The overview option provides a first impression that summarizes the general performance of Automation Server.
It displays three charts:
•Average duration per request: The average time in milliseconds it takes to process requests(for the pre-defined time frame, shown in the chart as the horizontal axis).
The duration is presented in four measurements:
oTotal duration: This is the sum of the other three measurements, and it is highlighted in pale blue.
oDatabase time: Time spent in database engine tasks such as running SQL queries or procedures; and it is highlighted in dark gray.
oBizagi time: Time spent running logic or other Bizagi tasks; it is highlighted in pale green.
oExternal time: Time spent waiting for external systems to complete their tasks (e.g when Bizagi invokes interfaces). It is highlighted in orange.
Since Automation Server provides a Work portal which is accessed through a browser as a web application, a request in Bizagi includes actions that produce an HTTP request to send to the Bizagi server, and which in turn, require that Automation Server process and reply to each request.
This means that a request as considered by these charts, includes whenever a new case is created, or an activity is completed, as well as other HTTP requests fired by the Work portal as needed by Bizagi.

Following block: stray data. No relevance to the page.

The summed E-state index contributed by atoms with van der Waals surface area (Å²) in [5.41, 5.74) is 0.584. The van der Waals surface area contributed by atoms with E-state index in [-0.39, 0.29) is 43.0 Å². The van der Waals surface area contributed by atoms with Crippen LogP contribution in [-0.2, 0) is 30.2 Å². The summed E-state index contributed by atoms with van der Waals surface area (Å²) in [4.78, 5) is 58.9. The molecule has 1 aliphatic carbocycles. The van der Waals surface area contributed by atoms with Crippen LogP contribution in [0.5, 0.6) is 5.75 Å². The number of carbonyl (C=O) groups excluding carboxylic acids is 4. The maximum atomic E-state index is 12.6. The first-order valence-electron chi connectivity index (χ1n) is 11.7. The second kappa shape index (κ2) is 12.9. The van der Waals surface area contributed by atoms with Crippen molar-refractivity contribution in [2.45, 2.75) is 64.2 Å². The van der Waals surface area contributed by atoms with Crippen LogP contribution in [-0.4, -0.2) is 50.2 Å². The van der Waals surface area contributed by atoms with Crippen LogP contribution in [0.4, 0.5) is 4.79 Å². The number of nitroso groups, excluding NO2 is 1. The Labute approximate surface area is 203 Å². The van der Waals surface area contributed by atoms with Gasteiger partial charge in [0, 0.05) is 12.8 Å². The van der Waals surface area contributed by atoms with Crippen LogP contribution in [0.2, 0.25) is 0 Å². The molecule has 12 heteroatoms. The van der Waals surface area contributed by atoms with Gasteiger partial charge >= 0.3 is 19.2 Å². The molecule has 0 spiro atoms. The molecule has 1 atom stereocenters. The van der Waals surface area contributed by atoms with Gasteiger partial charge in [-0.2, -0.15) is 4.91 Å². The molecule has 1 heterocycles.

•Bizagi Apdex indicator: A standard application performance index that indicates under which conditions Automation Server is operating (for the pre-defined time frame, shown in the chart as the horizontal axis).
Scoring is assigned as excellent, good, regular or bad (calculated as a standard Apdex score from 0 to 1).
Whenever Automation Server starts up or is restarted, the Apdex may show that Bizagi may take a minute or so to reach a state of optimal performance.
•Error rate (%): The percentage of reported errors compared to successful requests for the pre-defined time frame, shown in the chart as the horizontal axis.
Watch for, follow up on, and resolve any errors presented, and aim at having an error rate close as possible to 0%.
The discover option displays one chart to narrow down average duration for certain types of server events, and for specific data.
Use it to dig into system activity by filtering the collected information and then clicking Apply changes.
Filtering options are described in the table below.
Define if you want to display only reports which exceed a certain amount of time in milliseconds (by using the slider).